Boston-area biotechs dip into alternative fuels

Two area companies are working to prove that converting crops, waste and other sources of biomass into fuel isn’t the only way to produce an alternative to gas and oil.

Joule Unlimited in Cambridge and Ginkgo BioWorks Inc. in Boston — both biotech companies — are working to prove that sunlight and even E. coli are other renewable sources that can be harnessed to produce an alternative fuel.

At the Washington, D.C.-based Biotechnology Industry Organization, policy director Matt Carr said such fuels could hold the promise of being carbon neutral or perhaps even carbon-reducing.

“Something like that could completely transform the way we do business and live our lives,” Carr said.

Even as efforts to produce biofuels ramp up, there is plenty of market need for additional types of fuel, said Brooke Coleman, executive director of the Boston-based New Fuels Alliance, an alternative fuels trade group.

“Some of the crop-based fuels — soy biodiesel and waste grease biodiesel — have a lot of economic constraints,” Coleman said.

Soybean prices can reach high levels, while waste is a limited resource in terms of volume, which can also lead to high prices, he said. The market is “wide open to other alternatives,” Coleman said.

At Joule, the aim is to convert sunlight and waste carbon dioxide into liquid fuels, via a single-step process that cuts out the dependence on biomass and issues around processing that have constrained biofuels.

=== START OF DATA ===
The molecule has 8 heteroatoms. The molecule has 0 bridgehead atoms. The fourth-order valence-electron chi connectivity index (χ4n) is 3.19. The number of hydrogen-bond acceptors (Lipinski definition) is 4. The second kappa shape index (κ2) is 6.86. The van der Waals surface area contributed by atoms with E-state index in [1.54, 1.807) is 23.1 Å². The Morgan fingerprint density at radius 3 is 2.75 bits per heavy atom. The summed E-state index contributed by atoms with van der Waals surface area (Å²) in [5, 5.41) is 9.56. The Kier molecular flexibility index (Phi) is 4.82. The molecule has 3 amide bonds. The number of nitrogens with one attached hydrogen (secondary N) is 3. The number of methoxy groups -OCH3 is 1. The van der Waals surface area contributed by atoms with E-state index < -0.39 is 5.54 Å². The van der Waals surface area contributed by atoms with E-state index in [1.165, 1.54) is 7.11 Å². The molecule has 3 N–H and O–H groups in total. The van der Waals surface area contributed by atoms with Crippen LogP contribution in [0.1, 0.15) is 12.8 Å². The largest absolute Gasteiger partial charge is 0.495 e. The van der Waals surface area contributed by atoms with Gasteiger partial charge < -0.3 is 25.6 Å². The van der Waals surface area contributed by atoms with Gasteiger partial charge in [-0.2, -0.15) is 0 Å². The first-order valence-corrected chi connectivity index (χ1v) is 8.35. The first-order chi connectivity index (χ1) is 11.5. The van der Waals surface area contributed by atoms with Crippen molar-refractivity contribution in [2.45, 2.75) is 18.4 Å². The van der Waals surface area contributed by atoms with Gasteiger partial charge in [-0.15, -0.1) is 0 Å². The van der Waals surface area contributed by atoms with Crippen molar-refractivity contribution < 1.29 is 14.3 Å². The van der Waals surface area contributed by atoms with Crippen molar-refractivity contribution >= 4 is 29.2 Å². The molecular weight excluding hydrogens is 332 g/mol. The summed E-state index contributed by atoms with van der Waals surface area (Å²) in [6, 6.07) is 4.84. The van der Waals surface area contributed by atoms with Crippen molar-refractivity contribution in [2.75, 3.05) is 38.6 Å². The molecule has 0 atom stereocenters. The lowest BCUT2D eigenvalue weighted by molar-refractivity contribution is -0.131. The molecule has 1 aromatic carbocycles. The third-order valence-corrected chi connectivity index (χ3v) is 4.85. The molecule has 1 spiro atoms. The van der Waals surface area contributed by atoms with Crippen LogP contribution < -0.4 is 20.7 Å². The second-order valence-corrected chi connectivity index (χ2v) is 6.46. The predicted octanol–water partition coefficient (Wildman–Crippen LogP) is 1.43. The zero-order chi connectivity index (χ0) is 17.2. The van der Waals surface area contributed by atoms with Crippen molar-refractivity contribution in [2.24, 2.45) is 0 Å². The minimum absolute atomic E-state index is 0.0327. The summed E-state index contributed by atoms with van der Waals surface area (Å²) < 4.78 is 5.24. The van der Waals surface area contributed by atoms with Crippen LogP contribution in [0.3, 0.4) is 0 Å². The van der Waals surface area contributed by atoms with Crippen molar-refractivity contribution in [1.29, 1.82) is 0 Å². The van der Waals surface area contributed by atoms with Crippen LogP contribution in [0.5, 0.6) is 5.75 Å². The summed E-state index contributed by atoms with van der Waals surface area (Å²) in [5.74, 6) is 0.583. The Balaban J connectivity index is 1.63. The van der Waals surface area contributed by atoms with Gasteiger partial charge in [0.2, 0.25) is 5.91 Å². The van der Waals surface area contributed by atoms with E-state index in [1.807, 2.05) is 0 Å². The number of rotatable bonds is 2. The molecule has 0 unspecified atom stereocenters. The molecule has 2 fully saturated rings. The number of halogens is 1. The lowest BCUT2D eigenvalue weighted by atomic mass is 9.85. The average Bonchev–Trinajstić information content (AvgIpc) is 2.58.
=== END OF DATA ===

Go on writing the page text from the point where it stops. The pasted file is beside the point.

The company, which pulled in a $30 million round of financing led by Cambridge-based Flagship Ventures in April, announced plans in January to build its first pilot plant in Leander, Texas. The company has signed a one-year lease for a five-acre plot to house the plant, which is slated to open this summer.

At Ginkgo Bioworks in South Boston, a research project is set to begin this summer around producing a so-called “electrofuel” through the use of E. coli bacteria. The aim is to re-engineer the bacteria to fix carbon dioxide into liquid transportation fuels, using energy from electricity.

In April, Ginkgo won a $6 million grant for the three-year project from the U.S. Department of Energy’s Advanced Research Projects Agency — Energy (ARPA-E). The ARPA-E funding round had a total of $41.2 million for 13 electrofuels projects, which also included electrofuels projects at the Massachusetts Institute of Technology, Harvard Medical School and the University of Massachusetts Amherst.

Many companies are working to make biofuels production more efficient, such as Lebanon, N.H.-based cellulosic ethanol firm Mascoma Corp., noted Peter Abai, director of economic development at the Massachusetts Biotechnology Council.

But it’s likely that more alternative-fuel companies will emerge with methods to cut biomass out of the equation entirely, Abai said.
“It’s more energy to energy, rather than energy to crop and back into energy,” he said.